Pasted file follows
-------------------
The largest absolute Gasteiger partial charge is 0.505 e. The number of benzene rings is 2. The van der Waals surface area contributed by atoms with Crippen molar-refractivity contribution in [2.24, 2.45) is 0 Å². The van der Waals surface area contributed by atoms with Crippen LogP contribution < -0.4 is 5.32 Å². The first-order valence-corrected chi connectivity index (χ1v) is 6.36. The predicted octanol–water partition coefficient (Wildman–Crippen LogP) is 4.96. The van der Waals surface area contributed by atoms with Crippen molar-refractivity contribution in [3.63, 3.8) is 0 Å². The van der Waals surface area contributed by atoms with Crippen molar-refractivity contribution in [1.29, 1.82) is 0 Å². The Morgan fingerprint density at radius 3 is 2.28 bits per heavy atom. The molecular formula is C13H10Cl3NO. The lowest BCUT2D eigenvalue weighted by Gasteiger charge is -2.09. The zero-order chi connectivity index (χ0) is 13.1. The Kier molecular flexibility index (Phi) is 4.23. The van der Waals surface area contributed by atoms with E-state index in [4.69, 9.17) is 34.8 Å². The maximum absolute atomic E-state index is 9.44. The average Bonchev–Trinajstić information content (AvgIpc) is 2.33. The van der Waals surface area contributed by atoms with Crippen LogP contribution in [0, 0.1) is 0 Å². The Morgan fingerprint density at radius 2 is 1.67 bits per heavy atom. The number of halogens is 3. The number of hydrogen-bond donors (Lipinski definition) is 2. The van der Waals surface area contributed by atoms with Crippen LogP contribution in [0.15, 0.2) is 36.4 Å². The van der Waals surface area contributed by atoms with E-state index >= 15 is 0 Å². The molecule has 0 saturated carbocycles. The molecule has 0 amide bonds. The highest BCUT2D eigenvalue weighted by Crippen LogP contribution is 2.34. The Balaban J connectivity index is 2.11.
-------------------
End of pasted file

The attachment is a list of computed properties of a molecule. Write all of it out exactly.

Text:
The largest absolute Gasteiger partial charge is 0.505 e. The number of benzene rings is 2. The van der Waals surface area contributed by atoms with Crippen molar-refractivity contribution in [2.24, 2.45) is 0 Å². The van der Waals surface area contributed by atoms with Crippen LogP contribution < -0.4 is 5.32 Å². The first-order valence-corrected chi connectivity index (χ1v) is 6.36. The predicted octanol–water partition coefficient (Wildman–Crippen LogP) is 4.96. The van der Waals surface area contributed by atoms with Crippen molar-refractivity contribution in [3.63, 3.8) is 0 Å². The van der Waals surface area contributed by atoms with Crippen molar-refractivity contribution in [1.29, 1.82) is 0 Å². The Morgan fingerprint density at radius 3 is 2.28 bits per heavy atom. The molecular formula is C13H10Cl3NO. The lowest BCUT2D eigenvalue weighted by Gasteiger charge is -2.09. The zero-order chi connectivity index (χ0) is 13.1. The Kier molecular flexibility index (Phi) is 4.23. The van der Waals surface area contributed by atoms with E-state index in [4.69, 9.17) is 34.8 Å². The maximum absolute atomic E-state index is 9.44. The average Bonchev–Trinajstić information content (AvgIpc) is 2.33. The van der Waals surface area contributed by atoms with Crippen LogP contribution in [0, 0.1) is 0 Å². The Morgan fingerprint density at radius 2 is 1.67 bits per heavy atom. The number of halogens is 3. The number of hydrogen-bond donors (Lipinski definition) is 2. The van der Waals surface area contributed by atoms with Crippen LogP contribution in [0.15, 0.2) is 36.4 Å². The van der Waals surface area contributed by atoms with E-state index >= 15 is 0 Å². The molecule has 0 saturated carbocycles. The molecule has 0 amide bonds. The highest BCUT2D eigenvalue weighted by Crippen LogP contribution is 2.34. The Balaban J connectivity index is 2.11.